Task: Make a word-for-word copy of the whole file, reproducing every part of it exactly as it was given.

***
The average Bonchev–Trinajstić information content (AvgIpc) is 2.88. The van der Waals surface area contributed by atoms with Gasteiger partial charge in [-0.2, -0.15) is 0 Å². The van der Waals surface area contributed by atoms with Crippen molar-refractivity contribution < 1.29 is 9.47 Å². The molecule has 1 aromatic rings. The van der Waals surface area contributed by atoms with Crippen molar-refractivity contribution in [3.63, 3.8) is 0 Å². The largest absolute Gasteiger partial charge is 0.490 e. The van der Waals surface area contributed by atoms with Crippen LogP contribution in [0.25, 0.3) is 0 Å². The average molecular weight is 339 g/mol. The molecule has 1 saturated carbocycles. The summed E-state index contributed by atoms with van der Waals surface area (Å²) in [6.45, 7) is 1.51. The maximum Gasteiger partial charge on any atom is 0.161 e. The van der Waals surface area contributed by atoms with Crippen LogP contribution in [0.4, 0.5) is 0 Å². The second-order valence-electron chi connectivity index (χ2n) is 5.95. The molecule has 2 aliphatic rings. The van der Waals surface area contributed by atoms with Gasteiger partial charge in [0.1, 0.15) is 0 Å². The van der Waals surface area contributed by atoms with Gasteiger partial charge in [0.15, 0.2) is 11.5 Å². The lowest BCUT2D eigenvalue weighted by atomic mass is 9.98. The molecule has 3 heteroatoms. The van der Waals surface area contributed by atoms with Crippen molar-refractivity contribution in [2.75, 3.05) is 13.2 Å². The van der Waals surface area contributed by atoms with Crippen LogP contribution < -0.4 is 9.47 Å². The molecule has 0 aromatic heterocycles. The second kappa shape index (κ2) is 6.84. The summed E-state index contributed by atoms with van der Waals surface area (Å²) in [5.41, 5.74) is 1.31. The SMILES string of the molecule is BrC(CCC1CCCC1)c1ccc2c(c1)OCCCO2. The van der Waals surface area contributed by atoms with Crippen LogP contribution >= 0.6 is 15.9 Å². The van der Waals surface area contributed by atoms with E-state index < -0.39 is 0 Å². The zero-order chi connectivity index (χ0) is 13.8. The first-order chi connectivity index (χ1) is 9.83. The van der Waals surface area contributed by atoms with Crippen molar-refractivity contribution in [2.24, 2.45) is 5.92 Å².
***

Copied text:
The average Bonchev–Trinajstić information content (AvgIpc) is 2.88. The van der Waals surface area contributed by atoms with Gasteiger partial charge in [-0.2, -0.15) is 0 Å². The van der Waals surface area contributed by atoms with Crippen molar-refractivity contribution < 1.29 is 9.47 Å². The molecule has 1 aromatic rings. The van der Waals surface area contributed by atoms with Crippen molar-refractivity contribution in [3.63, 3.8) is 0 Å². The largest absolute Gasteiger partial charge is 0.490 e. The van der Waals surface area contributed by atoms with Crippen LogP contribution in [0.25, 0.3) is 0 Å². The average molecular weight is 339 g/mol. The molecule has 1 saturated carbocycles. The summed E-state index contributed by atoms with van der Waals surface area (Å²) in [6.45, 7) is 1.51. The maximum Gasteiger partial charge on any atom is 0.161 e. The van der Waals surface area contributed by atoms with Crippen LogP contribution in [0.4, 0.5) is 0 Å². The second-order valence-electron chi connectivity index (χ2n) is 5.95. The molecule has 2 aliphatic rings. The van der Waals surface area contributed by atoms with Gasteiger partial charge in [0.1, 0.15) is 0 Å². The van der Waals surface area contributed by atoms with Gasteiger partial charge in [0.15, 0.2) is 11.5 Å². The lowest BCUT2D eigenvalue weighted by atomic mass is 9.98. The molecule has 3 heteroatoms. The van der Waals surface area contributed by atoms with Crippen molar-refractivity contribution in [2.75, 3.05) is 13.2 Å². The van der Waals surface area contributed by atoms with Crippen LogP contribution < -0.4 is 9.47 Å². The molecule has 0 aromatic heterocycles. The second kappa shape index (κ2) is 6.84. The summed E-state index contributed by atoms with van der Waals surface area (Å²) in [5.41, 5.74) is 1.31. The SMILES string of the molecule is BrC(CCC1CCCC1)c1ccc2c(c1)OCCCO2. The van der Waals surface area contributed by atoms with Crippen LogP contribution >= 0.6 is 15.9 Å². The van der Waals surface area contributed by atoms with E-state index < -0.39 is 0 Å². The zero-order chi connectivity index (χ0) is 13.8. The first-order chi connectivity index (χ1) is 9.83. The van der Waals surface area contributed by atoms with Crippen molar-refractivity contribution in [2.24, 2.45) is 5.92 Å².